January 23, 2018
| By Scott Minerd, Global CIO
Two years ago, when I last attended the World Economic Forum in Davos, a growing consensus saw the global economy at the brink of recession. The spread between credit securities such as bank loans and high-yield bonds had dramatically increased relative to lower-risk assets like U.S. Treasury securities. Stocks had sold off, and many pundits predicted that we were at the brink of a new bear market. Oil was collapsing toward our earlier established target price of $25 per barrel for West Texas Intermediate.
Declining asset prices were offered up as full evidence that the U.S. and probably the entire global economy was at the precipice of recession.
At the time, we argued that correlation was not causality and that oil, stocks, and high-yield bonds were approaching a bottom. In our clients’ accounts we were increasing exposures to high beta asset classes such as mezzanine collateralized loan obligations (CLOs), bank loans, and high-yield bonds. While we stayed the course with our client portfolios, the consensus at Davos led me to conform by allowing for further price erosion when I should have pounded the table that it was time to buy. Fortunately, my words did not exactly match our actions. I remember explaining on a CNBC appearance that no one can time the bottom, and despite any comments to the contrary it was time to start buying on weakness. The good news is our investments performed well as we continued to load up on energy exposures and leveraged credit risk in the form of mezzanine CLO securities.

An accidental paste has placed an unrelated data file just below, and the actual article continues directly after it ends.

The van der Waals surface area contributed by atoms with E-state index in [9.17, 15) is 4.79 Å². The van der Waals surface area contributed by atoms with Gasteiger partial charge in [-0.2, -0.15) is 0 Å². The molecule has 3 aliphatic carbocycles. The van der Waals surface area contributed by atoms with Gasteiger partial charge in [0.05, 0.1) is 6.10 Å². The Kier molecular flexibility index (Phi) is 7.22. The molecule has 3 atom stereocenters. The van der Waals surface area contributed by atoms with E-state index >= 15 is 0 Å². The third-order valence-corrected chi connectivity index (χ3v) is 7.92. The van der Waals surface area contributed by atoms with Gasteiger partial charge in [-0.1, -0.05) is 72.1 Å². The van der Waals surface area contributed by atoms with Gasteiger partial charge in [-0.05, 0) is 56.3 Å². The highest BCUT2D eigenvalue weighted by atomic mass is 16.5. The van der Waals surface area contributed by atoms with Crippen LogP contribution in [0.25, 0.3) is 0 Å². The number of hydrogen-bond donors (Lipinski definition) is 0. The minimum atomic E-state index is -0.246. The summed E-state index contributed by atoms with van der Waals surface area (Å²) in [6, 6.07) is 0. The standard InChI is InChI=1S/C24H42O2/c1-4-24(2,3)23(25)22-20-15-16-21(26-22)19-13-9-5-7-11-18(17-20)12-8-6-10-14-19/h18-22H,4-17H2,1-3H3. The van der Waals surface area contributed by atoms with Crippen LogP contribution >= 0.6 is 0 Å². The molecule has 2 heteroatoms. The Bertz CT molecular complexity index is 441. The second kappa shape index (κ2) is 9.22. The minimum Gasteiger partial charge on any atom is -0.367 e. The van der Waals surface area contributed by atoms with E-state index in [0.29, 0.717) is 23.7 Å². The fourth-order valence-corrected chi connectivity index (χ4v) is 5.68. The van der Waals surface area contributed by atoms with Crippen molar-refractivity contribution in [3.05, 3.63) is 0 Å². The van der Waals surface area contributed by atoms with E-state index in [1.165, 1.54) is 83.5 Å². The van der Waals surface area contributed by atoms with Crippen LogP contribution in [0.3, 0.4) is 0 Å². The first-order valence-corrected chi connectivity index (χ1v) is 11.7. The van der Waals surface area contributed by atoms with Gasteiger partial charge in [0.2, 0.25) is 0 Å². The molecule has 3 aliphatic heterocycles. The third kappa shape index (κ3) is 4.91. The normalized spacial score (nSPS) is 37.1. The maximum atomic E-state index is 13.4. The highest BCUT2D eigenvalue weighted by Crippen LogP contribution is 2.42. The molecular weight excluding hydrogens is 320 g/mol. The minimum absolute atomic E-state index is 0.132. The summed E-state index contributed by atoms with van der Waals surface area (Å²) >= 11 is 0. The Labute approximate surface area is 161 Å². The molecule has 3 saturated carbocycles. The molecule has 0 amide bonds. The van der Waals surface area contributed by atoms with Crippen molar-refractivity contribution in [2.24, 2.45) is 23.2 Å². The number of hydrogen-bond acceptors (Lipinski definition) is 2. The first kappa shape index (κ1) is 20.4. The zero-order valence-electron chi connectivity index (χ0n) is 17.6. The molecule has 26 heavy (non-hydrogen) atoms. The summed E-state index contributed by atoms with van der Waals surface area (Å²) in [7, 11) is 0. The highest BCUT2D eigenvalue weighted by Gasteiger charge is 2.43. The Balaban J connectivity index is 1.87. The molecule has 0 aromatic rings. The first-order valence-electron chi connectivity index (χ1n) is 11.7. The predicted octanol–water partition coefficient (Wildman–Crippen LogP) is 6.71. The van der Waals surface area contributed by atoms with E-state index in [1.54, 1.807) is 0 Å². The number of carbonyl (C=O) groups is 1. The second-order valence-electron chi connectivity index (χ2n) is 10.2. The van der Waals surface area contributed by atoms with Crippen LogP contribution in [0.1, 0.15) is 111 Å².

As things kick off here in Davos, the sentiment could not be more radically different from January 2016. Global growth is accelerating and risk assets are soaring. Sentiment is so positive, it feels like the discussion will focus on "How high is up?" This is occurring in the face of U.S. tariffs on solar panels and washing machines, while CNN and the BBC run documentaries on a rising tide of nationalism, and against a backdrop of discussions on restricting immigration just when healthy Western economies are starting to experience labor shortages in certain key industries.
While I am still a Davos neophyte—it is only my fifth visit to Davos—I am starting to consider that Davos may be a valuable contra-indicator. A few years back the big story here was about the emergence of Africa onto the global scene as an important component of future global growth. While I think that view is ultimately correct, the immediate experience proved very disappointing for investors. Rather than a buying opportunity, investors would have done better to go short for the near term.
While I am hesitant to jump to a conclusion, I am troubled by the euphoria undergirding the gathering here. I will be listening closely and speaking occasionally, most likely asking more questions than providing opinion. I have seen bull market tsunamis before. They can be both rewarding and destructive. The key is to know when to get out.
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